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Remembering K Balachander's women-centric cinema

In his Kalyana Agathigal, there’s a line that says, “Happy women won’t create history.” It almost seems like KB took this too seriously to heart.

Published: 08th July 2020 10:40 AM  |   Last Updated: 08th July 2020 10:40 AM   |  A+A-

K Balachander's women-centric cinema

K Balachander's women-centric cinema

Express News Service

Stories about women are no novelty to Tamil cinema. Did you know we had our first female director, TP Rajalakshmi, in the year 1936? But to chart the course of women-centric cinema in Tamil would be impossible without mentioning the films of K Balachander. KB, as he is fondly called, is often remembered for introducing two superstars (Kamal Haasan, Rajinikanth) to Tamil cinema, but the director’s true legacy was his brand of women-centric cinema and its firebrand female leads. KB women were rarely ideal, but they were real.

In his Kalyana Agathigal, there’s a line that says, “Happy women won’t create history.” It almost seems like KB took this too seriously to heart. His women were headstrong, fiercely independent but they were also cynics, who harboured a certain acidity towards the society which had repeatedly crushed their expectations. Often, his women were educated, and they wielded this education to fight their war against patriarchal dogma. Their lives were identified with their relentless struggles against a society that refused to treat them on par with its men.

The most refreshing aspect of the director’s women characters is how most of them had no meekness, a quality associated with leading ladies during the time. Independence of women was a recurrent theme. They shied away from marriage, choosing to leave relationships they didn’t seem fit. They might have not had the traditional happily-ever-afters, but found solace in their independence and agency. They swore, and spoke about sex and desire. They also didn’t shy away from raising their voices, even their hands if need be. In Kalyana Agathigal, Ammulu slaps her mother-in-law when asked for dowry (Rs  5,000 for her dusky skin, Rs  5,000 for being plump, and another Rs 5,000 for her height). Not to mention, the film also touches on marital rape.

In Achamillai Achamillai, Thenmozhi spots the corpse of a girl who is a victim of an honour killing. She is enraged, but she doesn’t just sit around wailing waiting for other people to come. She lifts the corpse herself, taking it to the family. I had to remind myself that these were films made in the 1980s. A major criticism KB faced was that his films invariably had the feel of a stage-drama. While the director’s style wasn’t as slick or realistic like that of Balu Mahendra or Mahendran, he certainly created several powerful visual moments with his staging and blocking.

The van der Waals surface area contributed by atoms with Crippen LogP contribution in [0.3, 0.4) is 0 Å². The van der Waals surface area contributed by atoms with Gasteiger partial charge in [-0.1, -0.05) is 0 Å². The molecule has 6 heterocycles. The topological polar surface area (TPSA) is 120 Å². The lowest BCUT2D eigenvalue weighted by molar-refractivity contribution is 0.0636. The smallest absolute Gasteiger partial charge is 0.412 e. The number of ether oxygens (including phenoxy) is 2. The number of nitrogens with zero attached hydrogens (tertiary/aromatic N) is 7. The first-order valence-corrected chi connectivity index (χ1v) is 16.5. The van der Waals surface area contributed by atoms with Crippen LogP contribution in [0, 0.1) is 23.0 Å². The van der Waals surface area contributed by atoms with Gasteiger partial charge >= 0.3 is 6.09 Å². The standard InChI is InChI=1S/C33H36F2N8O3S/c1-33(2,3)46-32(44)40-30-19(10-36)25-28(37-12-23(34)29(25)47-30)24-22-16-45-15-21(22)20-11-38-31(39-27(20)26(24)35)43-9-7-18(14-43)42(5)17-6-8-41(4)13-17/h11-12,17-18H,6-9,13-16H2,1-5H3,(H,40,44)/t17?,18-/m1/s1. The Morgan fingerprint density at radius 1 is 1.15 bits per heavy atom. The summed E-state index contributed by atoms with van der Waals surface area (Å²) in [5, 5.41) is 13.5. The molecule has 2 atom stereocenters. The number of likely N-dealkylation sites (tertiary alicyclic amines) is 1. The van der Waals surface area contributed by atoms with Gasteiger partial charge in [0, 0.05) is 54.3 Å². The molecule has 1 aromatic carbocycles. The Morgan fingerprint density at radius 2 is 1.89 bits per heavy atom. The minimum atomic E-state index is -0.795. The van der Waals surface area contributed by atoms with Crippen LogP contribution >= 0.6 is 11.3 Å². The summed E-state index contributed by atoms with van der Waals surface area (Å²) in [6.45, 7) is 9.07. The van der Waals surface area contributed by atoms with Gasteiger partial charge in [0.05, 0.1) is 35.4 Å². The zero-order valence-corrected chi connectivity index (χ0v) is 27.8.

In Achamillai Achamillai, he chose to have a single-revolving long take of Saritha for around three minutes, just focussing on her reactions with audio overlay. The shot took an entire day to be filmed and used 400 ft of film (an entire magazine, in film parlance). Music is another strong weapon in the KB arsenal. Remember how ‘Adhisaya Ragam’ (from the director’s own Aboorva Raagangal) gets used in 47 Naatkal? Stuck in a foreign land with an abusive husband, not knowing the language, that song turns out to be her only chance of hope for help. And years later, now, I can still remember the surge of relief that moment created. KB would have turned 90 this week, and the shadow of his filmography looms large whenever I think of women representation in Tamil cinema. Most of what we consider bold now, was already done in the 70s and 80s by filmmakers like KB, Balu Mahendra, Mahendran and Rudhraiya. It is inconceivable to grasp the gaps in representation today. From such rich portrayal of women, how did our women get reduced to arm candy, to tools that offer dramatic relief ?

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